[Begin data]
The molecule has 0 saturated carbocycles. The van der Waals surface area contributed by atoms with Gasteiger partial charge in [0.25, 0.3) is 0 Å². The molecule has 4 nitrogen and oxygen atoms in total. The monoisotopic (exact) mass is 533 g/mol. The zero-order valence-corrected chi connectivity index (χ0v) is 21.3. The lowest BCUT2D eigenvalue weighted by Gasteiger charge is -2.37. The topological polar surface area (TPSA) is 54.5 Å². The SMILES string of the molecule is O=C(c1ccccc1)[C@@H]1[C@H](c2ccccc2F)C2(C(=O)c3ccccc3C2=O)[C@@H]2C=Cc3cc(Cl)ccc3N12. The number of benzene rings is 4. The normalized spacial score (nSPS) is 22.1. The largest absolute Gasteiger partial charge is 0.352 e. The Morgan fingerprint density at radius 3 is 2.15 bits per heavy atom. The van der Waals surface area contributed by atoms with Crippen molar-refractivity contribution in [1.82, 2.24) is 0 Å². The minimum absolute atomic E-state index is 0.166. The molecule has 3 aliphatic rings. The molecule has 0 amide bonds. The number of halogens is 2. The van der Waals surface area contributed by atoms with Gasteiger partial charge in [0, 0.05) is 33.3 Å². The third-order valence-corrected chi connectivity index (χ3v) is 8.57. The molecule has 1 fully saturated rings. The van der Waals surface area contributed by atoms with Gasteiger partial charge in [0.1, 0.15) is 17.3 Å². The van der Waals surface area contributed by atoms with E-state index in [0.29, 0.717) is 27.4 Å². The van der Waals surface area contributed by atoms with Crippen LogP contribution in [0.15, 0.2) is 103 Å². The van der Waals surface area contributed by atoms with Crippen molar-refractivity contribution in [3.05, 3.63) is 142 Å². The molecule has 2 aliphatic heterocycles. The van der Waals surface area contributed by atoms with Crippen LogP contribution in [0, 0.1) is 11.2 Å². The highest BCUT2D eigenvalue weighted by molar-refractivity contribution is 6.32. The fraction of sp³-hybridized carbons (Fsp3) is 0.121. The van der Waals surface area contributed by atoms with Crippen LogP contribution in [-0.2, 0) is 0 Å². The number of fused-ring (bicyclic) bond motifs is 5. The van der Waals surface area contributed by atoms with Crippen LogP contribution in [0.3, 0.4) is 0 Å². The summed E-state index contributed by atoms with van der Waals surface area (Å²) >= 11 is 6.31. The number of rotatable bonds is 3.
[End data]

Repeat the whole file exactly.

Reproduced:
The molecule has 0 saturated carbocycles. The van der Waals surface area contributed by atoms with Gasteiger partial charge in [0.25, 0.3) is 0 Å². The molecule has 4 nitrogen and oxygen atoms in total. The monoisotopic (exact) mass is 533 g/mol. The zero-order valence-corrected chi connectivity index (χ0v) is 21.3. The lowest BCUT2D eigenvalue weighted by Gasteiger charge is -2.37. The topological polar surface area (TPSA) is 54.5 Å². The SMILES string of the molecule is O=C(c1ccccc1)[C@@H]1[C@H](c2ccccc2F)C2(C(=O)c3ccccc3C2=O)[C@@H]2C=Cc3cc(Cl)ccc3N12. The number of benzene rings is 4. The normalized spacial score (nSPS) is 22.1. The largest absolute Gasteiger partial charge is 0.352 e. The Morgan fingerprint density at radius 3 is 2.15 bits per heavy atom. The van der Waals surface area contributed by atoms with Crippen molar-refractivity contribution in [1.82, 2.24) is 0 Å². The minimum absolute atomic E-state index is 0.166. The molecule has 3 aliphatic rings. The molecule has 0 amide bonds. The number of halogens is 2. The van der Waals surface area contributed by atoms with Gasteiger partial charge in [0, 0.05) is 33.3 Å². The third-order valence-corrected chi connectivity index (χ3v) is 8.57. The molecule has 1 fully saturated rings. The van der Waals surface area contributed by atoms with Gasteiger partial charge in [0.1, 0.15) is 17.3 Å². The van der Waals surface area contributed by atoms with E-state index in [0.29, 0.717) is 27.4 Å². The van der Waals surface area contributed by atoms with Crippen LogP contribution in [0.15, 0.2) is 103 Å². The van der Waals surface area contributed by atoms with Crippen molar-refractivity contribution in [3.05, 3.63) is 142 Å². The molecule has 2 aliphatic heterocycles. The van der Waals surface area contributed by atoms with Crippen LogP contribution in [0, 0.1) is 11.2 Å². The highest BCUT2D eigenvalue weighted by molar-refractivity contribution is 6.32. The fraction of sp³-hybridized carbons (Fsp3) is 0.121. The van der Waals surface area contributed by atoms with Crippen LogP contribution in [-0.2, 0) is 0 Å². The number of fused-ring (bicyclic) bond motifs is 5. The van der Waals surface area contributed by atoms with Crippen LogP contribution in [0.3, 0.4) is 0 Å². The summed E-state index contributed by atoms with van der Waals surface area (Å²) >= 11 is 6.31. The number of rotatable bonds is 3.